We’ve used ski helmets for climbing, and climbing helmets for skiing, but doing so has always seemed lacking. Ski helmets such as the Giro models are comfortable and light, but the shell doesn’t hold up to being banged around during climbs that involve rock scrambling. Conversely, climbing helmets such as the Black Diamond Tracer are superlight (only 9 ounces!) and cool on the head, but lack winter comfort features such as ear flaps and hand operated on/off vents.
Thus, enter the hybrid helmet — something we’ve been wanting for years. The CAMP offering in this area is their Pulse, a helmet that’s said to be the “first certified for skiing and climbing.”
Overall, a close look at this helmet gives you the feeling it’s been seriously designed for folks who ski and climb. Check it out:
|Today’s object at hand. Pulse Ski/Climb helmet, 13.7 oz, 354 gr (size 2).|
While only an ounce heavier than our venerable Giro 9, Pulse offers features such as headlamp clips, solidly attached but easily removable ear flaps, front vent closure system and headlamp clips. For that extra ounce, you also get a windlass style size adjuster: If your head swells from that amazing huck you just landed, simply reach behind and twist for more room. Perhaps most importantly for true mountaineering use, the Pulse polycarbonate shell is noticeably tougher than the thin skin of the Giro. Goggle gap tests out to be about the same as a Giro, and the “winter kit” that provides ear flaps also includes plugs to close up the vent holes that the hand operated shutter doesn’t block (similar to the Giro system many of us are familiar with).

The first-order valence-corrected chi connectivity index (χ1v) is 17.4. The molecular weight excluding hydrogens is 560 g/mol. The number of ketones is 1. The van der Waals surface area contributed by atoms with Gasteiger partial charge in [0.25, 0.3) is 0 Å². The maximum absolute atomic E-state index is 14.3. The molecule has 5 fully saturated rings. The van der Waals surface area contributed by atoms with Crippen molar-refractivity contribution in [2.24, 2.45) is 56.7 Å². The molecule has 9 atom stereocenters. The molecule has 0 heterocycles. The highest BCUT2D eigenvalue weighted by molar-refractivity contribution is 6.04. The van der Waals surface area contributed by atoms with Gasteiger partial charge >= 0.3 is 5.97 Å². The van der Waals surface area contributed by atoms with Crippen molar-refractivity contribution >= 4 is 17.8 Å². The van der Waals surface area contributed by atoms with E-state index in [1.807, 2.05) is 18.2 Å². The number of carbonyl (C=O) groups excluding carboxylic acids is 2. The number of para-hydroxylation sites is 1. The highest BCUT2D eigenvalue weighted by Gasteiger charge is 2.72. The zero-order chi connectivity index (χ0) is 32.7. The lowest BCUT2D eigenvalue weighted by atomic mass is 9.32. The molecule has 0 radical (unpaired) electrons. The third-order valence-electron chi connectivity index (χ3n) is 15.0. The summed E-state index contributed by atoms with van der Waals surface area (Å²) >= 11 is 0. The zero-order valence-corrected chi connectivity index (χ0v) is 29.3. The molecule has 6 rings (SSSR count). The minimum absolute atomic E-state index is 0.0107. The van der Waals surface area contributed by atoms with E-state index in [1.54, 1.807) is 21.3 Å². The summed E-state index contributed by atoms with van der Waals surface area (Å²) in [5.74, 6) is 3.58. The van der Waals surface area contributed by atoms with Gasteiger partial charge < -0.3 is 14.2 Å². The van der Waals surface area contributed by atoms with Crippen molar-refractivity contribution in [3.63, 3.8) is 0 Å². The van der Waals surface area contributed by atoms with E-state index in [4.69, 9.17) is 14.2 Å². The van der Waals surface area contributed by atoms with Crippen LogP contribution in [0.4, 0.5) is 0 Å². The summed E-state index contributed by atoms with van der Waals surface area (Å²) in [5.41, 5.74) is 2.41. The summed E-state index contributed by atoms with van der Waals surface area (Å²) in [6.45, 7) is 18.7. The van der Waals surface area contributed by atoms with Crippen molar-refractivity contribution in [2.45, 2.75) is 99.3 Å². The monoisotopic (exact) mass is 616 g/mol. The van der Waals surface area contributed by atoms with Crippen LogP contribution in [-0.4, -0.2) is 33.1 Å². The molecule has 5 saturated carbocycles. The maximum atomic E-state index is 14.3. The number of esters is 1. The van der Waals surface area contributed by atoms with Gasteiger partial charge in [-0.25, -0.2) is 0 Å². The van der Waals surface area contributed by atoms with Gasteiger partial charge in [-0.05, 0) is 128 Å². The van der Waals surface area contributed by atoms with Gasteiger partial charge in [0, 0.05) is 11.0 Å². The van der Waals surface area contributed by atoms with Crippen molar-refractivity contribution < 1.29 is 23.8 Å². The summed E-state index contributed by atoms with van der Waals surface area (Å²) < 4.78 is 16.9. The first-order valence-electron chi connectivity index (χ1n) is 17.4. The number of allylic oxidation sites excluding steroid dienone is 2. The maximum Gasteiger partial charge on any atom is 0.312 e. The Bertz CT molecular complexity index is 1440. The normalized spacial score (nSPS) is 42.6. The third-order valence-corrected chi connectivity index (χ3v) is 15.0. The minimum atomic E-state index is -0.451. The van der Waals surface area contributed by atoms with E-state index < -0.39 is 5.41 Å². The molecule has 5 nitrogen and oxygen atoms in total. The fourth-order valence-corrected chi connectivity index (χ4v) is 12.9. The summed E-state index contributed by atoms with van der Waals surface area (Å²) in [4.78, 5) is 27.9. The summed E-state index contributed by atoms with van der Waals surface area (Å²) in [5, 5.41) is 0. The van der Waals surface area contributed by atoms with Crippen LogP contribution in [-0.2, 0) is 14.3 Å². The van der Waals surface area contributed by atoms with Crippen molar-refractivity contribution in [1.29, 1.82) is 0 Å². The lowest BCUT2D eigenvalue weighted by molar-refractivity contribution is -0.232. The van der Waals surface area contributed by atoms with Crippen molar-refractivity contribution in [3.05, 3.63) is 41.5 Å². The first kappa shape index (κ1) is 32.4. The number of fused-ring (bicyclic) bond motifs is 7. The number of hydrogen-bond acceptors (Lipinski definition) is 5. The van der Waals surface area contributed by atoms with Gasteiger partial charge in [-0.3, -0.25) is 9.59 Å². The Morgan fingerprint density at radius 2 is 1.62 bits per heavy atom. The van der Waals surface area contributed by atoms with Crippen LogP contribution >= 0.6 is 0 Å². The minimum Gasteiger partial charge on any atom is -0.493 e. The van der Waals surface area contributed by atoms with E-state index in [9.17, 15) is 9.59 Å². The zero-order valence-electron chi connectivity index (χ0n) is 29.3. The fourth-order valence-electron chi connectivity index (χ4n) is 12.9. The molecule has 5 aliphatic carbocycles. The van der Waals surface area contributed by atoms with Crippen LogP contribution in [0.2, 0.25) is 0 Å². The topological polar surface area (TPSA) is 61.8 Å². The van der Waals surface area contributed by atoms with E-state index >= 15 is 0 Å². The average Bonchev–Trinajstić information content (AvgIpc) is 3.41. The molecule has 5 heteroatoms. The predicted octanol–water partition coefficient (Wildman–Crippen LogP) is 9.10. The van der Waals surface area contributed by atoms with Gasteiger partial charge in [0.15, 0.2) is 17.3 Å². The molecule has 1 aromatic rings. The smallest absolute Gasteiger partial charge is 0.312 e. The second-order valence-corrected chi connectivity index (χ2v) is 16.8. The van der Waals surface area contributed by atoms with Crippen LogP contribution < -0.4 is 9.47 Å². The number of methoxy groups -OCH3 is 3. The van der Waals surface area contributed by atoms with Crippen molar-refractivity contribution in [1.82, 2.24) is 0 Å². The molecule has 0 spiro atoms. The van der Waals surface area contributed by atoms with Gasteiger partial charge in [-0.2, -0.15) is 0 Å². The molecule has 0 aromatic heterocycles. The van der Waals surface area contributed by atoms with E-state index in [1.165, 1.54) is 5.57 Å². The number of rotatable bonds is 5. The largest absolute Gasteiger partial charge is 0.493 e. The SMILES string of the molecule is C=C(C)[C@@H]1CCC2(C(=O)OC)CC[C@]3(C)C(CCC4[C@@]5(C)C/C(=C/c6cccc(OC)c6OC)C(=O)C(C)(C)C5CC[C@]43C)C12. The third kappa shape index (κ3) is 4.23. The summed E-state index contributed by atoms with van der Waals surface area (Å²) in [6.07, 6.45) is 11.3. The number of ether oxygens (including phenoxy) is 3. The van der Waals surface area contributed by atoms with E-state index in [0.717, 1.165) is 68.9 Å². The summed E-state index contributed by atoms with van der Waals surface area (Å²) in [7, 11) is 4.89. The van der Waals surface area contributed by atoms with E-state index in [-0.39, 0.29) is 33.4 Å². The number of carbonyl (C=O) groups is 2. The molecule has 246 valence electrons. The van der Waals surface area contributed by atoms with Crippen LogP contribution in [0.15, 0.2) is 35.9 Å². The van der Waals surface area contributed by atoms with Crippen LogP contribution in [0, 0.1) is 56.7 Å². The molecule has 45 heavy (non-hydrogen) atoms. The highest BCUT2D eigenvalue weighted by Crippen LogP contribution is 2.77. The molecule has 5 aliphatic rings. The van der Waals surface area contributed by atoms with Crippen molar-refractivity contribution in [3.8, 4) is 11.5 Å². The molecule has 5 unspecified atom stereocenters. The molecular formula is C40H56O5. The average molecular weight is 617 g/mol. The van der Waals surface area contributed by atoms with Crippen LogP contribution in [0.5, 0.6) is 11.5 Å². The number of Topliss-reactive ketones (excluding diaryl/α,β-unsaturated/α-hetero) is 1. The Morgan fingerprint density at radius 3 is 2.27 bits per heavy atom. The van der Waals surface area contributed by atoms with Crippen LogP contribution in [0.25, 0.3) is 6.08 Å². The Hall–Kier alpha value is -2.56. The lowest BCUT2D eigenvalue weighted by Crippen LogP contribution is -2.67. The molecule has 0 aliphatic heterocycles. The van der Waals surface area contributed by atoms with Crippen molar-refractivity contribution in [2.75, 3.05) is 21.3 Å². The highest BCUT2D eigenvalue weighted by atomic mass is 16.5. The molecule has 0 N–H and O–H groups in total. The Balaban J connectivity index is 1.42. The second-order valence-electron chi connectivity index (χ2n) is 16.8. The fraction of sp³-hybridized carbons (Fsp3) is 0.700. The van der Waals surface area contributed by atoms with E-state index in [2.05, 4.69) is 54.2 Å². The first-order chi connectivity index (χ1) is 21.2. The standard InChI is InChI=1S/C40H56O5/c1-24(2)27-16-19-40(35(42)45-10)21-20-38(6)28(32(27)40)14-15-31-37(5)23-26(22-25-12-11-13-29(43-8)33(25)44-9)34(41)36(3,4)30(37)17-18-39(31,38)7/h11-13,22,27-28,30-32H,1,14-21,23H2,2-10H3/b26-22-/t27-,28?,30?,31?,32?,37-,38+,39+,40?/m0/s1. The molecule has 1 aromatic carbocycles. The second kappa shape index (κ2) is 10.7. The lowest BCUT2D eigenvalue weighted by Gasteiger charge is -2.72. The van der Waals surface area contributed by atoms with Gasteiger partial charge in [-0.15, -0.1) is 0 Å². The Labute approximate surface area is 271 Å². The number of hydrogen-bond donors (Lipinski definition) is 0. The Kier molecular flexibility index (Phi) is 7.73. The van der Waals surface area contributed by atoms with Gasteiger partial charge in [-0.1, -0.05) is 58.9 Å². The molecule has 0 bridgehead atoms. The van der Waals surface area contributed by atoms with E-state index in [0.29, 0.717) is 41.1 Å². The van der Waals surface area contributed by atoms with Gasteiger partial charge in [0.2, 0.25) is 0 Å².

|We like the simple snap type goggle clip better as it’s quicker when dealing with goggle strap buckles and such, but the basic plastic clip on the back of the Pulse does work.|
|Headlamp clips work fine.|
|View of the size adjuster and removable ear flaps.|
WildSnow.com publisher emeritus and founder Lou (Louis Dawson) has a 50+ years career in climbing, backcountry skiing and ski mountaineering. He was the first person in history to ski down all 54 Colorado 14,000-foot peaks, has authored numerous books about about backcountry skiing, and has skied from the summit of Denali in Alaska, North America’s highest mountain.